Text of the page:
The apricot is in the rosaceae family (also known as the rose family), which produces flowering plants, herbs, trees, and shrubs. This family is rich throughout the Northern Hemisphere, and contains 4,828 species in 91 genera. Some other plants born to this family are apples, pears, plums, loquats, raspberries, roses, almonds, meadowsweets, photinias, cherries, firethorns, and rowans.

Healing Properties

Apricot oil has analgesic, anti-inflammatory, anthelmintic, anti-Inflammatory, anti-asthmatic, antispasmodic, antiaging, antitussive, antiseptic, demulcent, antioxidant, emollient, vulnerary, and antibacterial qualities. It can also be used as a moisturizer, expectorant, and sedative.

Apricot seed oil is rich in oleic, linoleic, palmitic, palmitoleic, stearic, linolenic, eicosenoic, gamma, alpha linolenic, erucic, gadoleic, behenic, and arachidis acids, and it contains high levels of vitamins a, e, c, and k. Its linoleic acid compounds are olein and glyceride, while its crystalline compounds are amygdalin and laetrile. Apricot oil blends well with basil, cedar, bergamot, lavender, chamomile, jasmine, ylang ylang, and rose oil.


Apricot oil can be easily applied as a topical cream, which soothes, smooths, and softens sensitive, irritated, and damaged skin and eliminates dry patches. It also reduces redness and soothes pain and inflammation from gout, arthritis, and discomfort in the muscles, bones, and joints.

This oil can be used as a face mask to exfoliate, saturate, and retain moisture in the skin. It can prevent the skin from being damaged by radicals as well, and it protects surface wounds from infections. It also has antiaging properties and relieves skin problems (such as rosacea, eczema, and psoriasis) and reduces dark circles, puffiness, fine lines, blemishes, wrinkles around the eyes, and sebum buildup in the glands.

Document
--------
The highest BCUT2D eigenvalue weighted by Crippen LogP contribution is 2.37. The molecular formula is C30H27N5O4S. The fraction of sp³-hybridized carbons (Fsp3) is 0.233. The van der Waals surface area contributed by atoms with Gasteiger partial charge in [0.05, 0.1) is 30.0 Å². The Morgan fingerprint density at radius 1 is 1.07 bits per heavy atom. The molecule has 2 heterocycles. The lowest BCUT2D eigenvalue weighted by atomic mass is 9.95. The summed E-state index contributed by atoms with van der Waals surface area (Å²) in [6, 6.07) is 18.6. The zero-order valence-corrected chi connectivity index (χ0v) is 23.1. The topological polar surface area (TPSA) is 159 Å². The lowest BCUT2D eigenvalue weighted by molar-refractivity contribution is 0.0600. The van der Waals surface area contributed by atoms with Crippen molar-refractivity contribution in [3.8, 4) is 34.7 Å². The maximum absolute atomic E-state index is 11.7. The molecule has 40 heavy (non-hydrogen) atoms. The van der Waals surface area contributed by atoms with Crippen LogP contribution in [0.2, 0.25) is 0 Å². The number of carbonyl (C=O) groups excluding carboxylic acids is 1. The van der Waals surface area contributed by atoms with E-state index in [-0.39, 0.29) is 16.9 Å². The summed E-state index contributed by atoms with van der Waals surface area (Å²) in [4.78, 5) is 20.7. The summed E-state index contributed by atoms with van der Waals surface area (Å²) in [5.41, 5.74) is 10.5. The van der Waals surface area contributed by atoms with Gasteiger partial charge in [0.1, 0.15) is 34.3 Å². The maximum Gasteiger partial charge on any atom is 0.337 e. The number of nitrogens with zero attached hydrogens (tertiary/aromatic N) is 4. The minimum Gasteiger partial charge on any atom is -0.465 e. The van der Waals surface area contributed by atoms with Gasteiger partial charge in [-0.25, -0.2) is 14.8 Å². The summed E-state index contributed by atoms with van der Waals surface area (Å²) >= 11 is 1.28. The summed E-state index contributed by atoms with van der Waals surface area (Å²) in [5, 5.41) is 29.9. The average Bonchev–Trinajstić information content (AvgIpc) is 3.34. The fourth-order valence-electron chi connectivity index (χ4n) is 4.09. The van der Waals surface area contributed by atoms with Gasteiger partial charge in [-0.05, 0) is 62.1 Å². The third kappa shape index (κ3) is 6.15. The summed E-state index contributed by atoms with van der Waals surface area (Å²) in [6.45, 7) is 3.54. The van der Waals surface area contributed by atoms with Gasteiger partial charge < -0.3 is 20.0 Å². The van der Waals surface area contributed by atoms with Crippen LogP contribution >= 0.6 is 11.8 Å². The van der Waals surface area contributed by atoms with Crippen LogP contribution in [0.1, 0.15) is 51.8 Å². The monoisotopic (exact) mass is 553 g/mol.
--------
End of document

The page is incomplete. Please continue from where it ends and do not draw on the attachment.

This oil treats dandruff, dry scalp, and split ends. It also creates a non-greasy shine in hair, conditions and softens unruly hair, and strengthens weak locks. Its vitamin e content promotes follicle hardiness as well.

When consumed, apricot oil is well-known for its positive effects on asthma and acute and chronic coughs. It stimulates respiration, and is good for the heart and cardiovascular system. Due to its high amount of fiber content, apricot oil is frequently used to treat constipation and improve digestion.

Apricot oil is a wonderful rejuvenating oil that is used as a tonic to increase fertility. It can also works wonders on hormonal imbalances, and provides a sense of calmness and well-being.

Apricot leaves can be used to produce a green dye, and its fruit produces a dark grey dye. Its bark and roots neutralize poison.

Since apricot oil is a good substitute for almond oil, it’s commonly used in dessert recipes. Its oil is also great for frying, since it cooks well at very high temperatures.


Apricots bloom and erupt in color, adding light and life to your garden. The fruit has a nutty flavor. It is nutritious and delicious, and is often used in perfumes, cosmetics, food products, cleansers, and pharmaceuticals.

Where to Buy

Our Products are currently available at select retailers in the Carolinas.